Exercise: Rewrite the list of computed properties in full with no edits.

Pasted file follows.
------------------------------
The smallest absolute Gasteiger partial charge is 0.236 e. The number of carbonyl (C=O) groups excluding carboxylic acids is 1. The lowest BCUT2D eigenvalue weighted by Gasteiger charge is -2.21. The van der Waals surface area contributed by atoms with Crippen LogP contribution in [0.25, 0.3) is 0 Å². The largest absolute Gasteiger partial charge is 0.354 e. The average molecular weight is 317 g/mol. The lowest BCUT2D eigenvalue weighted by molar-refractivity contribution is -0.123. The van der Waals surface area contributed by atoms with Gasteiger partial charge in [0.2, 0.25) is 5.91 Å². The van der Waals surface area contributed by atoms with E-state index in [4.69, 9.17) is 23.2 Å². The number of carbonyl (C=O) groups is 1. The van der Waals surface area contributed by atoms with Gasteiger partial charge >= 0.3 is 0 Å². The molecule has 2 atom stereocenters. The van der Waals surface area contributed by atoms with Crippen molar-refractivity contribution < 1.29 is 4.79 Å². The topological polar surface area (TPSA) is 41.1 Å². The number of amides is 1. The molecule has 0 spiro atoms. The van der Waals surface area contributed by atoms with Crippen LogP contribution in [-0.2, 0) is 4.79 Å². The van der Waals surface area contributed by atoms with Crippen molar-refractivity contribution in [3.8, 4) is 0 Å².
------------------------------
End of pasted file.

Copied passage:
The smallest absolute Gasteiger partial charge is 0.236 e. The number of carbonyl (C=O) groups excluding carboxylic acids is 1. The lowest BCUT2D eigenvalue weighted by Gasteiger charge is -2.21. The van der Waals surface area contributed by atoms with Crippen LogP contribution in [0.25, 0.3) is 0 Å². The largest absolute Gasteiger partial charge is 0.354 e. The average molecular weight is 317 g/mol. The lowest BCUT2D eigenvalue weighted by molar-refractivity contribution is -0.123. The van der Waals surface area contributed by atoms with Gasteiger partial charge in [0.2, 0.25) is 5.91 Å². The van der Waals surface area contributed by atoms with E-state index in [4.69, 9.17) is 23.2 Å². The number of carbonyl (C=O) groups is 1. The van der Waals surface area contributed by atoms with Gasteiger partial charge >= 0.3 is 0 Å². The molecule has 2 atom stereocenters. The van der Waals surface area contributed by atoms with Crippen molar-refractivity contribution < 1.29 is 4.79 Å². The topological polar surface area (TPSA) is 41.1 Å². The number of amides is 1. The molecule has 0 spiro atoms. The van der Waals surface area contributed by atoms with Crippen LogP contribution in [-0.2, 0) is 4.79 Å². The van der Waals surface area contributed by atoms with Crippen molar-refractivity contribution in [3.8, 4) is 0 Å².